Edge International


You Will Have It in the Morning

You Will Have It in the Morning

I am often asked to submit a proposal which will describe how my team and I might approach a problem and what our services might cost. The person requesting the proposal often intends to share it with others inside their firm.

The question is, when should the proposal arrive on their desk (metaphorically speaking)?

In this article, I make the argument that you should do what our late partner, Ed Wesemann, would do. He would have that proposal delivered to the person requesting it by the next day.

I’m sure you have many arguments to support the notion that it will take you a lot more than one day to respond to a request with elegance. However, you would not have convinced Ed that any of those arguments would hold water.

I still remember conversations with some of Ed’s clients who would recount that they were “blown away” by the speed with which Ed would get a proposal to them.

Here are just a few benefits of proceeding with haste:

Ed frequently recited the popular saying, “Do not allow the perfect to be the enemy of the good.”

He would argue that we were delusional to think that a proposal that took us weeks to write would somehow be so far superior to what we could put together right now that it would somehow impress the prospective client and win the day. Wrong.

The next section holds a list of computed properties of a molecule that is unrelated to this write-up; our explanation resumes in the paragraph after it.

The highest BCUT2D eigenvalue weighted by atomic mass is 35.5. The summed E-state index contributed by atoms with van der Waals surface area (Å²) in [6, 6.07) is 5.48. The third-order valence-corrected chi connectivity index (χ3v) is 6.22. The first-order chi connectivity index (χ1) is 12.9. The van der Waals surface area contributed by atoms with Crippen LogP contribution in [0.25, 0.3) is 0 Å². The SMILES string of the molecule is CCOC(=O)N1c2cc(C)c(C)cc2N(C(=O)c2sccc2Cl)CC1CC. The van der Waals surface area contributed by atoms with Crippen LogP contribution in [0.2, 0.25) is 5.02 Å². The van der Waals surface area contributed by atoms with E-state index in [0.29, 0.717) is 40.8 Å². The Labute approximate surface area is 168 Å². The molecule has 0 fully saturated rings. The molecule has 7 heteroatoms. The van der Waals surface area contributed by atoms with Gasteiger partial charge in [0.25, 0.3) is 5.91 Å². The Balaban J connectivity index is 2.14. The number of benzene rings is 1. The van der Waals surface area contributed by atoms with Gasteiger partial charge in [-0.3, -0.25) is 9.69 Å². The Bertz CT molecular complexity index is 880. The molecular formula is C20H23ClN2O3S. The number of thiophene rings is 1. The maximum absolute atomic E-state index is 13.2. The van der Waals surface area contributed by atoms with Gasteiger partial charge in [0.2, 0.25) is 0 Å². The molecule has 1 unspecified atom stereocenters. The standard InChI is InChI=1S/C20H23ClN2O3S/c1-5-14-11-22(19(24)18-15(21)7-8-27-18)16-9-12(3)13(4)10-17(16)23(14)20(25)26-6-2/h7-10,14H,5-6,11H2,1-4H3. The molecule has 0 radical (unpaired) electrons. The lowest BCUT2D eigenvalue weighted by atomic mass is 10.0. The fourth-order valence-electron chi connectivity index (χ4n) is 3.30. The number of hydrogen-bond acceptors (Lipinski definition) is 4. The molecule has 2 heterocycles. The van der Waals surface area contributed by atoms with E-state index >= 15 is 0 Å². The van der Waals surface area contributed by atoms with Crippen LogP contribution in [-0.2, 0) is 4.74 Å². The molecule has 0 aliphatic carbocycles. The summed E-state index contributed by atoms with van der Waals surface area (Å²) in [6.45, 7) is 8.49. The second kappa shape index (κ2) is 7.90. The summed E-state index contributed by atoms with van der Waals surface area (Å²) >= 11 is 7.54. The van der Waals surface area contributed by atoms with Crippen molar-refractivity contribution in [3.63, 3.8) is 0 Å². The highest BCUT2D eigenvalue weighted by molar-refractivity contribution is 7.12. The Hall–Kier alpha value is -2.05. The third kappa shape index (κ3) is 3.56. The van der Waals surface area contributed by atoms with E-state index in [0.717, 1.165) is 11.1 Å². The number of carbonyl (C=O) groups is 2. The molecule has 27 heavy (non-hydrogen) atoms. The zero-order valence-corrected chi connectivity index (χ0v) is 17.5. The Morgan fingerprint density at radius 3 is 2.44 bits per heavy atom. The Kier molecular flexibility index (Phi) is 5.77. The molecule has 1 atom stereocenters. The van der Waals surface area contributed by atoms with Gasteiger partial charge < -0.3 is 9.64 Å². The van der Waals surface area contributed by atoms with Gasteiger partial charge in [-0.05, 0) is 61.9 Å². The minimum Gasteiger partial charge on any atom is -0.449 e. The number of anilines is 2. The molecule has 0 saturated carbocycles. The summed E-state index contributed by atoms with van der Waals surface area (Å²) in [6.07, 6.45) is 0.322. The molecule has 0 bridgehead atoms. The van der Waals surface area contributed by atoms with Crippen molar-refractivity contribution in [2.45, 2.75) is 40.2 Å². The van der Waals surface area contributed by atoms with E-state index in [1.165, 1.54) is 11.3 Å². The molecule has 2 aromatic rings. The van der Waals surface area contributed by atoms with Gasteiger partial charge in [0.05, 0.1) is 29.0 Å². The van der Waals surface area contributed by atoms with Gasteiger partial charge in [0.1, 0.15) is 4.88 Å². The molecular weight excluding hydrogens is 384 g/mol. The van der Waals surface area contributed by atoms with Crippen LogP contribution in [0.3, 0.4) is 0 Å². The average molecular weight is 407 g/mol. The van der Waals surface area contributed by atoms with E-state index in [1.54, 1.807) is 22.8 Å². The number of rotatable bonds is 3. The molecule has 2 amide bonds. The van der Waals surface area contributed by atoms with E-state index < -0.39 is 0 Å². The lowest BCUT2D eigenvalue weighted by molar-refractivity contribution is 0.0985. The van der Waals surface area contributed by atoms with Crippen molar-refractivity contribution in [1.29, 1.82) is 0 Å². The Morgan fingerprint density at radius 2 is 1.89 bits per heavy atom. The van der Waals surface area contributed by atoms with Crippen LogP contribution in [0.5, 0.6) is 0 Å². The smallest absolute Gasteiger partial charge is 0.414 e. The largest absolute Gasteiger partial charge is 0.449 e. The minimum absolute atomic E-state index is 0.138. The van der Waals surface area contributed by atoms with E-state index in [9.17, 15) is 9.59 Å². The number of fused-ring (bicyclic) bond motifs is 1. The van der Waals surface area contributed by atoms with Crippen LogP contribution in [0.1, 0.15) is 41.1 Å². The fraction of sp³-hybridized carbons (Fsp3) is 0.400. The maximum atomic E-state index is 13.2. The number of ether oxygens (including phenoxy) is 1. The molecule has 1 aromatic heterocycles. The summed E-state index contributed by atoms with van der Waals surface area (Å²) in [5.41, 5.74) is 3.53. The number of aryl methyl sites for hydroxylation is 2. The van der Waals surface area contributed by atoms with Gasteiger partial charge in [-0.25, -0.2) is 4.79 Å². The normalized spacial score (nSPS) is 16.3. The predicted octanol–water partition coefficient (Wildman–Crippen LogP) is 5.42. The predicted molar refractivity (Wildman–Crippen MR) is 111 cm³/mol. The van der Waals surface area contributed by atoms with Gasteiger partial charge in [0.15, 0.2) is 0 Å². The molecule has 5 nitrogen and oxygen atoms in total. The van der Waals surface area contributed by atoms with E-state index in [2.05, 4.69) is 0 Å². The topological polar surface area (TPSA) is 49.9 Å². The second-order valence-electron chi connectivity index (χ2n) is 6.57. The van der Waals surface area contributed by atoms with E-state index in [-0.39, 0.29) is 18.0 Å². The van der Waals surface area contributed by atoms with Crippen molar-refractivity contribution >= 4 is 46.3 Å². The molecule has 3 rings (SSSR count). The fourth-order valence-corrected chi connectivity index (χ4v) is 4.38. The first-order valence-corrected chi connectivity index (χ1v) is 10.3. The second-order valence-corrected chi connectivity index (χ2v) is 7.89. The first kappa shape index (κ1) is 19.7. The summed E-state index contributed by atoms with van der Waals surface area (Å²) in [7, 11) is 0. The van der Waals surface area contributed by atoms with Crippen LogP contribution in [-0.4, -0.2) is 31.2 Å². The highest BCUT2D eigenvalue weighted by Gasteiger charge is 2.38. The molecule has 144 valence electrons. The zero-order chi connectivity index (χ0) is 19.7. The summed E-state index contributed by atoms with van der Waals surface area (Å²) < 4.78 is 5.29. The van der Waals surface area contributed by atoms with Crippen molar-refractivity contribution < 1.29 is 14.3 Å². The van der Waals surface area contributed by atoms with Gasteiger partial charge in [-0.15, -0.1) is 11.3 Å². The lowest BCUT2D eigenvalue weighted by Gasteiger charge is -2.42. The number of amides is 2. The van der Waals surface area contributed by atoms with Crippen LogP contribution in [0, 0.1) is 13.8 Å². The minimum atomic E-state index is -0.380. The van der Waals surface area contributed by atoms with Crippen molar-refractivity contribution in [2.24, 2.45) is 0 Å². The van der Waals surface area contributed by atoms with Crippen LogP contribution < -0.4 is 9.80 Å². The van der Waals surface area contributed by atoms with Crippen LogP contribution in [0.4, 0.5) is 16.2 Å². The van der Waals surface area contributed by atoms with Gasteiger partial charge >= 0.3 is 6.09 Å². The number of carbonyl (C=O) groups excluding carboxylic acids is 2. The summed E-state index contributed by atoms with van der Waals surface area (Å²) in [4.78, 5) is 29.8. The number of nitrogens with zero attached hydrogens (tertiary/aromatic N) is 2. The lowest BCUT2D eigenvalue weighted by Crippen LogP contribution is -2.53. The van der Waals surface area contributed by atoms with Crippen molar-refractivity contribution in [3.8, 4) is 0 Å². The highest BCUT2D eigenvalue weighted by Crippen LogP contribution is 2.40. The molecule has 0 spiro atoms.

You know 95% today of what you will know in two weeks regarding the proposal you are writing. If there is a gaping hole in your knowledge, you can pick up the phone to a colleague or other resource and get the information you need promptly.

The truth is, many of us want to procrastinate. . . . It is more comfortable than doing the task now because:

Ed had virtual staff that could proofread proposals before they were delivered ­– but that proofreading would be done overnight, not over a few days.

The most compelling reason you should learn from the wisdom of Ed Wesemann is that he was consistently the top rainmaker in our global consultancy and had the best score at being chosen to proceed to do the work that was proposed in his responses.

Ed was a winner. We who worked with him for so many years have the enduring benefit of having his philosophies and wisdom well ingrained in our memories. We aspire to come close to his level of accomplishment. . . and through this article, I know he would be proud to share this framework with you, and for you to benefit from it as well.

So next time you are asked to submit a proposal, say what Ed would have said: “You will have it in the morning.”

Gerry Riskin

specializes in counseling law firm leaders on issues relating to the evolution of the structure and management of their law firms and the architecture of competitive strategies.  He has served hundreds of law firm clients around the globe from small boutiques to mega firms including working with the largest law firms in the world.  Gerry is still a Canadian but has resided on the Caribbean Island of Anguilla, British West Indies for more than 25 years.

Email Gerry at [email protected] or text or call him at +1 (202) 957-6717